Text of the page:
PCWA approves $178,000 in employee bonuses

First bonus in agency’s history, chairman says
By: Jon Schultz, Journal Staff Writer
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Placer County Water Agency employees are receiving a bonus for the first time in its history, said Gray Allen, chairman of the agency’s board of directors.

On Thursday, the board voted 5-0 to approve giving a bonus equal to 1.5 percent of an employee’s annual base pay, prorated based on the number of months they’ve been on staff this year, for a total of $178,000 distributed among the agency’s 197 workers.

With taxes and fees factored in, it will cost PCWA $198,000, said Michael Willihnganz, director of administrative services. It will not affect rates and will be absorbed by savings expected to be incurred in the year’s adopted budget, Willihnganz said.

For 2013, PCWA’s total operating budget is $81.9 million, including $25.4 million for its capital investment program, while its projected operating revenue is $64.9 million.

Allen praised the staff for its work on two “once in a lifetime” events for the agency – its relicensing effort and preparations for the May takeover of the hydroelectric Middle Fork Project – on top of its other daily operations.

“It’s been an extraordinary four years,” Allen said. “They’ve been asked to do more than they’ve ever done before, and they did it and did it well. … It seemed fair and right and it might be a once in a lifetime thing, who knows.”

Employees received a 2 percent raise in January 2012, and no pay increase had been scheduled for 2013, so the board saw this bonus as an opportunity to reward the staff, Willihnganz said.

Prior to 2012, PCWA employees last received a raise in January 2009.

Rates did not increase for customers in 2012 and there are no plans to raise them this year, he said.

 “We’re doing this within the context of a difficult economy,” District 4 director Robert Dugan said, “but we’re able to do it because we’ve been fiscally responsible and prudent to the ratepayers.

“It’s been hard earned. It would be great to give more, but this seemed to be a fiscally conservative, modest recognition of a job well done.”

During public comment, ratepayer Carol Cramer said although “a few dollars here and there might seem petty when dealing with larger numbers” it’s important that the board take its fiduciary responsibility seriously, because it means a great deal to the customers.

“Each action, whether large or small needs to be scrutinized carefully,” Cramer said. “Remember, a few dollars here and there swiftly add up. All we ask is that each and everyone, staff and directors, do their due diligence.”

Ann Fulweiler, a retired teacher and Auburn resident who has attended PCWA board meetings regularly with Cramer for years, said before the meeting that she was concerned with how little information was presented about the bonus on the agenda.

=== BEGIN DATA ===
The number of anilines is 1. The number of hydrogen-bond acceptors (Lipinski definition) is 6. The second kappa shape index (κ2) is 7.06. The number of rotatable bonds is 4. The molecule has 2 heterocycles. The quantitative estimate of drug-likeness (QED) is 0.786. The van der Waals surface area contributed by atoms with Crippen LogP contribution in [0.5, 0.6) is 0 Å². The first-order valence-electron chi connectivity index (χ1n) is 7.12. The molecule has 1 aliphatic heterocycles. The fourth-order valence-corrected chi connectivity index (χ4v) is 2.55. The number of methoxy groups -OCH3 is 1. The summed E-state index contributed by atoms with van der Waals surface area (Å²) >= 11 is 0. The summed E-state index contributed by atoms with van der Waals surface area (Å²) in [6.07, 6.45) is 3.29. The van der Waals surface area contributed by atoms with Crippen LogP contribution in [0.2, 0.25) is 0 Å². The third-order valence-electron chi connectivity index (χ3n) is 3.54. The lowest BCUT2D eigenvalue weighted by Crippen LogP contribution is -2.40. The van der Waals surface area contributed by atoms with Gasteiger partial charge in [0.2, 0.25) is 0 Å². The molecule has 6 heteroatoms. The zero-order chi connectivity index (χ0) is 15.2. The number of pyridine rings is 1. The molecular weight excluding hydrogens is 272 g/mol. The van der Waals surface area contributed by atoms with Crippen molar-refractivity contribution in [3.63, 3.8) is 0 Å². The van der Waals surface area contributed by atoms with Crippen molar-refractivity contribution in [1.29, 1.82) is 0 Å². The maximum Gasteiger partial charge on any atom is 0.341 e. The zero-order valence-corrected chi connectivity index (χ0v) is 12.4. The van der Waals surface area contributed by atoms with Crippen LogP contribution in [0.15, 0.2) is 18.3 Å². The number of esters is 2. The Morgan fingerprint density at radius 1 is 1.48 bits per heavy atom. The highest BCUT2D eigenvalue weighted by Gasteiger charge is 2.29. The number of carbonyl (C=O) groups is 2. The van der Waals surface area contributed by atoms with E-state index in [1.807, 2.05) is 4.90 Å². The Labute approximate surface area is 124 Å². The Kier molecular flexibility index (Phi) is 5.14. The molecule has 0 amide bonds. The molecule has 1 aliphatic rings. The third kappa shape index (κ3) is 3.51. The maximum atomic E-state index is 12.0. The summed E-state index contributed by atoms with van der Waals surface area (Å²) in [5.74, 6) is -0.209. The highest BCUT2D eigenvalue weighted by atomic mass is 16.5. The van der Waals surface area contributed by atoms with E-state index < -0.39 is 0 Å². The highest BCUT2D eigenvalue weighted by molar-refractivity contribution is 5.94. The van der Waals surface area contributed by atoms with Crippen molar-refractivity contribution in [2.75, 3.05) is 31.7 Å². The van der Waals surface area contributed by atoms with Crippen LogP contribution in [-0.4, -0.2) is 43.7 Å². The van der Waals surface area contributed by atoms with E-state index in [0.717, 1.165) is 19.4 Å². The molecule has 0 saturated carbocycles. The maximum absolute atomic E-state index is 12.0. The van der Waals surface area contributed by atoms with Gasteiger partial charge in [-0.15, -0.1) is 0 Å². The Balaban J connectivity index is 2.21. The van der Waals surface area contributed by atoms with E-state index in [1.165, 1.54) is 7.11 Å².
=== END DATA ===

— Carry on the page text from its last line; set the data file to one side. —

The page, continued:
“The procedure they used for it is highly unusual,” Fulweiler said.

It had been raised for discussion by Allen at the previous board meeting, then added to the consent calendar on the agenda for Thursday’s session. Items on the consent calendar are passed with a single motion without discussion, unless a member requests an item to be removed.

District 2 director Mike Lee, who Fulweiler said she contacted about her concern, asked to have it removed for discussion at the meeting.

Willihnganz then gave a report, answering the board’s questions about the bonus.

Asked if he felt the bonus had been properly scrutinized and reviewed, Allen said it was “fairly well vetted.”

“It was discussed amongst board members that last meeting; it was explored with staff before I brought it up to make sure it wouldn’t have any impact on rates or operations,” he said.

Fulweiler questioned how fairly distributed the bonus would be.

“It is very inequitable and divisive, I feel,” she said. “Because the little lowly secretary and the manager are going to receive a 1.5 percent bonus, and the secretary is going to get $200 and the manager of PCWA is going to get quite a large amount of money.”

PCWA’s budgeted salaries totaled $12,479,000 for 2012 and $12,931,000 for 2013, with 17 positions added during the past year to prepare for the new power sales agreement that begins May 1, Willihnganz said.

The bonus is a one-time cash payout subject to taxes and will not be added to base pay, which does not include longevity pay or any premiums, according to a PCWA memo.

Allen said it is his experience that companies that reward their employees for a job well done are those that thrive the most.

“To reward them for those efforts, I’m sure it will lead to even better efforts on their part in the future, because anyone who gets an ‘Atta boy’ works harder,” he said. “I think we all know that.”


Jon Schultz can be reached at Follow him on Twitter @Jon_AJNews